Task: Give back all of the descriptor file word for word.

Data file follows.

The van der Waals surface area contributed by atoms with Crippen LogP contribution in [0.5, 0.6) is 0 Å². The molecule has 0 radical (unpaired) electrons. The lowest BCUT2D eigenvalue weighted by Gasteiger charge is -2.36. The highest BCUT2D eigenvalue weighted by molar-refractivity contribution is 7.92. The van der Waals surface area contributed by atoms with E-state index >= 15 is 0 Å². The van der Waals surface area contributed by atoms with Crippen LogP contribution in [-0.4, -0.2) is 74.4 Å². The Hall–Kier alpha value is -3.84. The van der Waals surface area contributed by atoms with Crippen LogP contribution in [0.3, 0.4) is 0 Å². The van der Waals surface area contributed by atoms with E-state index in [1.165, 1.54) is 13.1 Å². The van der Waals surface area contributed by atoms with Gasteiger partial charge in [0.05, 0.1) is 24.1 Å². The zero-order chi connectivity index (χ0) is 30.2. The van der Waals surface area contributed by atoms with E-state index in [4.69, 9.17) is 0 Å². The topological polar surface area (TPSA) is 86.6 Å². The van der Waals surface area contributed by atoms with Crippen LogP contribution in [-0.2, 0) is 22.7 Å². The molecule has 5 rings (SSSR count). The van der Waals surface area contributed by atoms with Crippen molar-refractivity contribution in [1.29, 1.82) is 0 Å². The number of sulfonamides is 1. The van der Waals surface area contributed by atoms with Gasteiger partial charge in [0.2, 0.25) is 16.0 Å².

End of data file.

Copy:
The van der Waals surface area contributed by atoms with Crippen LogP contribution in [0.5, 0.6) is 0 Å². The molecule has 0 radical (unpaired) electrons. The lowest BCUT2D eigenvalue weighted by Gasteiger charge is -2.36. The highest BCUT2D eigenvalue weighted by molar-refractivity contribution is 7.92. The van der Waals surface area contributed by atoms with E-state index >= 15 is 0 Å². The van der Waals surface area contributed by atoms with Crippen LogP contribution in [-0.4, -0.2) is 74.4 Å². The Hall–Kier alpha value is -3.84. The van der Waals surface area contributed by atoms with Crippen LogP contribution in [0.3, 0.4) is 0 Å². The van der Waals surface area contributed by atoms with E-state index in [1.165, 1.54) is 13.1 Å². The van der Waals surface area contributed by atoms with Gasteiger partial charge in [0.05, 0.1) is 24.1 Å². The zero-order chi connectivity index (χ0) is 30.2. The van der Waals surface area contributed by atoms with E-state index in [4.69, 9.17) is 0 Å². The topological polar surface area (TPSA) is 86.6 Å². The van der Waals surface area contributed by atoms with Crippen LogP contribution in [-0.2, 0) is 22.7 Å². The molecule has 5 rings (SSSR count). The van der Waals surface area contributed by atoms with Crippen molar-refractivity contribution in [1.29, 1.82) is 0 Å². The number of sulfonamides is 1. The van der Waals surface area contributed by atoms with Gasteiger partial charge in [0.2, 0.25) is 16.0 Å².